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The locus of a point which is equidistant from two fixed points is the perpendicular bisector of the straight line joining the two fixed points.
The locus of a point which is equidistant from two intersecting straight lines consists of the pair of straight lines which bisect the angles between the two given lines.
A straight line drawn from the centre of a circle to bisect a chord which is not the diameter is at right angles to the chord; conversely the perpendicular to a chord from the centre bisects the chord.
There is one circle, and one only, which passes through three given points not in a straight line.
In equal circles (or in the same circle) (i) if two arcs subtend equal angles at the centres, they are equal; (ii) conversely, if two arcs are equal they subtend equal angles at the centres.
In equal circles (or in the same circle) (i) if two chords are equal, they cut off equal arcs; (ii) conversely, if two arcs are equal the chords of the arcs are equal.
Equal chords in a circle are equidistant from the centre; and the converse.
The tangents at any point of a circle and the radius through the point are perpendicular to one another.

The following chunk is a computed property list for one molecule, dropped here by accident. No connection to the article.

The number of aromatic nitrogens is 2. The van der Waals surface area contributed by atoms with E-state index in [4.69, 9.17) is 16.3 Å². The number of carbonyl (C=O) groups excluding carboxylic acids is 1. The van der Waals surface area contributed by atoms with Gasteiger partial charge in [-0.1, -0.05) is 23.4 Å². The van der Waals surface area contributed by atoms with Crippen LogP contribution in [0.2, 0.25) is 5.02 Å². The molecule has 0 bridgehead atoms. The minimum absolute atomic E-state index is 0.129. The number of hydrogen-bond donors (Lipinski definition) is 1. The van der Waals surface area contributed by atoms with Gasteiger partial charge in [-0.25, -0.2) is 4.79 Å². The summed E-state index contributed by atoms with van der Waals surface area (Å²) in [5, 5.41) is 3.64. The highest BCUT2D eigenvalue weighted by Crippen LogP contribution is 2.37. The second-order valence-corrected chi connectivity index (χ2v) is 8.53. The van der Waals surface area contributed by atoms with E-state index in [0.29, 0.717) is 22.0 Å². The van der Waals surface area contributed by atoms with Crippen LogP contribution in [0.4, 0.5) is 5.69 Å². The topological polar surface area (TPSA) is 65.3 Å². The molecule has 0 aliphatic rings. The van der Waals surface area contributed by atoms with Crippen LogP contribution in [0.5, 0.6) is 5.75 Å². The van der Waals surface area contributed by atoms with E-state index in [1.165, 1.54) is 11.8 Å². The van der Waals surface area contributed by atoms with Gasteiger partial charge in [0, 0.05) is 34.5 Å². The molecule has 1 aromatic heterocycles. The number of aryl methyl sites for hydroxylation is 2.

If two circles touch, the point of contact lies on the straight line through the centres.
The angle which an arc of a circle subtends at the centre is double that which it subtends at any point on the remaining part of the circumference.
Angles in the same segment of a circle are equal; and, if the line joining two points subtends equal angles at two other points on the same side of it, the four points lie on a circle.
The angle in a semi-circle is a right angle, the angle in a segment greater than a semi-circle is less than a right angle, and the angle in a segment less than a semicircle is greater than a right angle.
The opposite angles of any quadrilateral inscribed in a circle are supplementary; and the converse.
If a straight line touch a circle, and from the point of contact a chord be drawn, the angles which this chord makes with the tangent are equal to the angles in the alternate segments.
If two chords of a circle intersect either inside or outside the circle, the rectangle contained by the parts of the one is equal to the rectangle contained by the parts of the other.
PROPORTION: SIMILAR TRIANGLES.
If a straight line is drawn parallel to one side of a triangle, the other two sides are divided proportionally; and the converse.
If two triangles are equiangular, their corresponding sides are proportional; and the converse.
If two triangles have one angle of the one equal to one angle of the other and the sides about these equal angles proportional, the triangles are similar.
The internal bisector of an angle of a triangle divides the opposite sides internally in the ratio of the sides containing the angle, and likewise the external bisector externally.
The ratio of the areas of similar triangles is equal to the ratio of the squares on corresponding sides.
The following books are suggested for Algebra-
BAKER and BOURNE: Elementary Algebra, Part I.